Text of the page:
By Doug Alderson
Emancipation Day Celebration hosted by the John G. Riley Museum and Museum of Florida History
Some of Tallahassee-Leon County’s history is not readily apparent and it begins with the antebellum period when the plantation-driven economy was dependent upon enslaved people of African descent. By 1860, on the eve of the Civil War, enslaved people in the county exceeded 9,000, outnumbering white people by almost three to one. The city had five slave auctioneers and a glance at any newspaper of the times had several ads for slave auctions along with rewards offered for runaways.
To better grasp the life of an enslaved house servant before the Civil War, one need only visit the Goodwood Museum & Gardens off Miccosukee Road. A tour of the main house, completed in the 1840s by the Croom family using mostly enslaved labor, portrays opulence, art, and craftsmanship. There are eight marble fireplaces, frescoed ceilings, fine furniture, a mahogany staircase, imported china and glassware, elaborate textiles, a library of vintage books, European landscape paintings, and a broad veranda. But many of the enslaved servants who worked in the house are now recognized—Lucy Carter, Henrietta Williams, Emily Hall. Where possible throughout the museum, identities have been given to those historical figures who once only existed in shadows.
A descent into the clammy, low basement is chilling in its contrast with the rest of the house. This is where enslaved servants kept food warm. A dimly lit cement staircase enabled them to unobtrusively access the main and second floors to bring food, clear dishes, empty chamber pots, clean rooms, care for children, and meet any number of other demands of their owners at all hours. Goodwood tours and exhibits seek to portray the starkly different lives of these two groups of people who lived on the plantation. The Grove, another prominent antebellum building and museum in Tallahassee, was built with enslaved labor and the museum recognizes and interprets the contributions of its enslaved workers.
Enslaved field hands on plantations had the most physically challenging existence. “The negroes commence labor by daylight in the morning, and, excepting the ploughboys, who must feed and rest their horses, do not leave the field till dark in the evening,” wrote abolitionist minister Amos Dresser in 1836 about the treatment of slaves around Tallahassee. “They carry with them corn-meal wet with water, and at noon build a fire on the ground and bake it in the ashes. After having finished their field labors, they are occupied till nine or ten o’clock in doing chars, such as grinding corn, (as all the corn in the vicinity is ground by hand) chopping wood, taking care of the horses, mules, etc., and a thousand things necessary to be done on a large plantation.” Sundays generally allowed for more free time along with special occasions such as weddings, Fourth of July, and Christmas.
A strict slave code gave owners complete control, and punishments were sometimes meted out in the public square. Slave codes controlled the movement and religious practices of enslaved people and forbade them to read and write and to possess arms. A small number of free blacks lived in Tallahassee-Leon County during the antebellum period, the most notable being Antonio Proctor and his son, George. Antonio had served as a renowned Native American interpreter, trusted by both sides, while George became a skilled builder. Some of the buildings George Proctor constructed, such as the Tallahassee Garden Club headquarters, still stand.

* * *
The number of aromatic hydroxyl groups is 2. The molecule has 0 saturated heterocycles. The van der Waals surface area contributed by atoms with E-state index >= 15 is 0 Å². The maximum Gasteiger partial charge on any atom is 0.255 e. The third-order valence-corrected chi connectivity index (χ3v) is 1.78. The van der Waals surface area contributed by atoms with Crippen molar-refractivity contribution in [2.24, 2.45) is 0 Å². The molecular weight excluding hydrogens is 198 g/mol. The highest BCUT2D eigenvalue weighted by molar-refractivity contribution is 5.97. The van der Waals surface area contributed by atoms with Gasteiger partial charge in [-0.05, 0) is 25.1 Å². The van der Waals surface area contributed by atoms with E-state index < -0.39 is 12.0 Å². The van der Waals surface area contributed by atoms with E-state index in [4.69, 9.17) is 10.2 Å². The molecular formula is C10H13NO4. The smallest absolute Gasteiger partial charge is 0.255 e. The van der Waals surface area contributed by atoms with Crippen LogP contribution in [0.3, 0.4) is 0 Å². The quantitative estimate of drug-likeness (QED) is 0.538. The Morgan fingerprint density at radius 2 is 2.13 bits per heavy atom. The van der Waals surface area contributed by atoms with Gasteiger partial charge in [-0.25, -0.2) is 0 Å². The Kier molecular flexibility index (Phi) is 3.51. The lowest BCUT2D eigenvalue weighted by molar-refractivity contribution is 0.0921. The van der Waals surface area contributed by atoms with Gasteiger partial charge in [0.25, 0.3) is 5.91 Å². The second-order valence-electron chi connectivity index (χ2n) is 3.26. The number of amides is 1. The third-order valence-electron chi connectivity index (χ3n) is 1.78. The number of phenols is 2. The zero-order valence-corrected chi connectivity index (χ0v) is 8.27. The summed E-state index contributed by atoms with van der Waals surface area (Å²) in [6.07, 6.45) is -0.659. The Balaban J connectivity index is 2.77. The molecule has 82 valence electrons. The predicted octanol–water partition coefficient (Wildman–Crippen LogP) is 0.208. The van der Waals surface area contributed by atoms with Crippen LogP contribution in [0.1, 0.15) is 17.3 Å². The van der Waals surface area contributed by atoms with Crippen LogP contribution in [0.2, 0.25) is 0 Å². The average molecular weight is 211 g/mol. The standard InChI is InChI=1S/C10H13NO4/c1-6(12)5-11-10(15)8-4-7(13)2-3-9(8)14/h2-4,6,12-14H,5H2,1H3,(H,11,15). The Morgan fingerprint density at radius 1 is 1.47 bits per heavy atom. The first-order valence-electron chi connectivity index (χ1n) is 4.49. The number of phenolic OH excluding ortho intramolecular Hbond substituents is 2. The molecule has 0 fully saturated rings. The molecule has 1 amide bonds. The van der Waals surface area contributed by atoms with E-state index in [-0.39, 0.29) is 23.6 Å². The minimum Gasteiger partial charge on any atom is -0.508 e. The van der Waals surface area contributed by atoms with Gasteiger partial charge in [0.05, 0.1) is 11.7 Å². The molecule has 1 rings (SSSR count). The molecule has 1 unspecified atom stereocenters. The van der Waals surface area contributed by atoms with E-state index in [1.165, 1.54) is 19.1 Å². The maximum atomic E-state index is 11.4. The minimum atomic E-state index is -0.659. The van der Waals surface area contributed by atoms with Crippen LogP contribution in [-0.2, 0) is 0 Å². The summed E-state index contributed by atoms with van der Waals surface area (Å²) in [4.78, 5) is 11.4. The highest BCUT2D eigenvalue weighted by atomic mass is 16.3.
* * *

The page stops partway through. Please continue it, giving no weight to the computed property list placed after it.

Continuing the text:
For Leon County’s black residents, the end of the Civil War was one of jubilation and new beginning. While bedraggled survivors of the Confederate army made their way home from battlefields and prison camps, and runaways and deserters came out from hiding, Union Brigadier General Edward McCook read Abraham Lincoln’s Emancipation Proclamation from the steps of the Knott House on May 20th, 1865. The event is now recreated every year with much fanfare.
A newly formed federal Freedmen’s Bureau provided assistance to former slaves and poor whites and the military began enforcing new employment and sharecropping agreements with area planters. Although martial law had to be imposed on and off during the ensuing months and years, black schools, hospitals, churches, and businesses were established, and the right to vote was granted to black men. The Union Bank, originally on the west side of Adams Street between College and Park avenues and now on Apalachee Parkway just below the capitol, became a freedman’s bank for emancipated slaves in the early 1870s. It is Florida’s oldest surviving bank building and is now an African American museum.
With African American minister James Page becoming Leon County Voter Registrar in 1867, blacks began registering to vote in large numbers, outnumbering white voters. The following year, 1868, marked a new milestone for African American political advancement in Leon County. The minister Charles H. Pearce was elected to the Florida Senate. Robert Livingston, Robert Cox, Noah Graham, and Richard Wells were elected to the Florida House. Jonathan Gibbs was elected to the Tallahassee City Council and was also the first African American in the Florida Cabinet, serving as Secretary of State and then Superintendent of Public Instruction. John Wallace was the first black person elected as Leon County constable. He would go on to win a seat in the Florida House in 1871 and the Florida Senate in 1875. John Proctor also served in both the House and Senate. Charles Rollins served on the Leon County Commission and then in the Florida House. Philip DeCoursey was the first African American Leon County sheriff.